Finding Your Genre

Hello, hello!  When submitting to agents, one of the most common questions a writer has to answer is what genre they write.  Sometimes, this is a really difficult thing to explain, especially if you’re not quite sure yourself.  Granted, I know some writers who can tell you what they write down to the subgenre’s subgenre.  But, I’m not one of them.  And honestly, they kind of freak me out (but I still love them).  I never really understood how people could stick to such narrow categories in order to be a specific type of writer.  It always seemed constrictive to me.  But I eventually fell into a genre and it felt good to know where I belonged, even if I do have a tendency to wander away from it.  So, I thought I’d share how I found my genre.

genre-map
A genre map… and this is just the basics, not including YA and the like.

When I first got into Stonecoast, I had people asking me what I wrote and my go-to response was horror.  At the time, it’s what most of my writing vaguely (and not so vaguely) fell under.  But the truth was, I was still searching for what I was most comfortable writing.  I liked dabbling in all kinds of genres, and still do.  It was always fun for me when I stepped outside of my comfort zone, so I never really felt right restricting myself with genre labels.  Don’t get me wrong, horror was and will always be my true love, but it’s not an entirely accurate description of my writing.

It wasn’t until my fourth semester, during my first half workshop with Nancy Holder (who had also been my mentor my first semester), that I started narrowing in on what genre I felt most comfortable in.  When I was on the chopping block, Nancy said my story was “vintage Shawna.”  She went on to explain that in her time working with me, she noticed that I tended to write about younger (usually teenaged) protagonists who stumbled upon hidden worlds.  She wasn’t wrong.  Apparently, I had fallen into the YA (young adult) realm when I wasn’t looking.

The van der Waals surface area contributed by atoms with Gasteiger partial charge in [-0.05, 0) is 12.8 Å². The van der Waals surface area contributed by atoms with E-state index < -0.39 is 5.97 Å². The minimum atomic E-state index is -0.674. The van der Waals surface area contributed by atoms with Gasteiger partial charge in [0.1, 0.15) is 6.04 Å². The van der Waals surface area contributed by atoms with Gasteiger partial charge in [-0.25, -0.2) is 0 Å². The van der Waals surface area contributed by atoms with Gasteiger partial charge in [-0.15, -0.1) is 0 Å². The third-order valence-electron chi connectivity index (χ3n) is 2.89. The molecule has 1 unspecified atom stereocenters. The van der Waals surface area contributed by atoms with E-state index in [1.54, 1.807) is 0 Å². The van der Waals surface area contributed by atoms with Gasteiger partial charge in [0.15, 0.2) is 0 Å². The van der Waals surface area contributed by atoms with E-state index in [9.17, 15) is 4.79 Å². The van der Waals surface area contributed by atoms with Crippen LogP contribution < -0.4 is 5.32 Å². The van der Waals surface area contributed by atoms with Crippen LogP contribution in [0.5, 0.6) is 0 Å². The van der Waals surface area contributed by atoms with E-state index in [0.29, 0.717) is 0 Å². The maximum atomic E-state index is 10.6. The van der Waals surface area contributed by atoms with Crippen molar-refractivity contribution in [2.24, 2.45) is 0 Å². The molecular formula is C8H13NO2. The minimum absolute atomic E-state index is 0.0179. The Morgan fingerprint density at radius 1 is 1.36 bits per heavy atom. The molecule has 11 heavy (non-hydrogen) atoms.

sub-buzz-29538-1490304640-6
I admit this is totally what I thought of when I was accused of writing YA.

It wasn’t exactly my genre of choice, but YA chose me, so I couldn’t argue with it.  Granted, I’ve managed to keep my horror leanings even in most of my YA work.  Demons and psychological torture and all of that still play big roles in my writing, but there’s also a stronger thread of good old-fashioned fantasy as well.  Now, I mostly tell people that I write supernatural YA (not to be confused with paranormal romance) or just YA fantasy.  It’s closer to the truth for the majority of my work.  Though, I do have pieces that don’t fall anywhere near those genres, because writing is hard enough without restricting yourself to one genre.

Writingishard
It really is sometimes.

So, I found my genre when I wasn’t even looking.  Actually, I guess it found me.  But I will always suggest stepping outside your genre, whether when reading or writing or both.  It’s fun and challenging and you can learn a lot when you’re working outside your comfort zone.

What about you?  Have you found your genre yet?  If so, how?  Do you like working within super specific boxes or do enjoy the freedom of vagueness and blurred lines?  Share your thoughts and comments here or on my social media pages!

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